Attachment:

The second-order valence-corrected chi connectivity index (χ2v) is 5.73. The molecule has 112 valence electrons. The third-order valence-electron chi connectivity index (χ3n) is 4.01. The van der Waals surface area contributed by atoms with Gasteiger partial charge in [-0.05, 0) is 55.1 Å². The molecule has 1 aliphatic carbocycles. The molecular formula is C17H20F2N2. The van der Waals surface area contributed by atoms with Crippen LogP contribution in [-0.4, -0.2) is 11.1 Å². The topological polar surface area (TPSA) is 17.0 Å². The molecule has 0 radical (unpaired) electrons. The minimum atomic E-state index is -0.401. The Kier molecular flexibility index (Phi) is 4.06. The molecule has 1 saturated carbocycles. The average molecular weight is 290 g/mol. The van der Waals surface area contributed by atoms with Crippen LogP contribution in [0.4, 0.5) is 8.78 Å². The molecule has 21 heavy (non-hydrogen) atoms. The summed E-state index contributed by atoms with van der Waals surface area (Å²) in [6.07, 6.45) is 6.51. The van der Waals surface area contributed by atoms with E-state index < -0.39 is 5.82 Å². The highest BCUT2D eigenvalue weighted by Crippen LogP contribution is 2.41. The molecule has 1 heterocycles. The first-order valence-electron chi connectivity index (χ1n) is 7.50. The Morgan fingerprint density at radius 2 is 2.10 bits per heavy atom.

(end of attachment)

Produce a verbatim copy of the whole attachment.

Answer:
The second-order valence-corrected chi connectivity index (χ2v) is 5.73. The molecule has 112 valence electrons. The third-order valence-electron chi connectivity index (χ3n) is 4.01. The van der Waals surface area contributed by atoms with Gasteiger partial charge in [-0.05, 0) is 55.1 Å². The molecule has 1 aliphatic carbocycles. The molecular formula is C17H20F2N2. The van der Waals surface area contributed by atoms with Crippen LogP contribution in [-0.4, -0.2) is 11.1 Å². The topological polar surface area (TPSA) is 17.0 Å². The molecule has 0 radical (unpaired) electrons. The minimum atomic E-state index is -0.401. The Kier molecular flexibility index (Phi) is 4.06. The molecule has 1 saturated carbocycles. The average molecular weight is 290 g/mol. The van der Waals surface area contributed by atoms with Crippen LogP contribution in [0.4, 0.5) is 8.78 Å². The molecule has 21 heavy (non-hydrogen) atoms. The summed E-state index contributed by atoms with van der Waals surface area (Å²) in [6.07, 6.45) is 6.51. The van der Waals surface area contributed by atoms with E-state index < -0.39 is 5.82 Å². The highest BCUT2D eigenvalue weighted by Crippen LogP contribution is 2.41. The molecule has 1 heterocycles. The first-order valence-electron chi connectivity index (χ1n) is 7.50. The Morgan fingerprint density at radius 2 is 2.10 bits per heavy atom.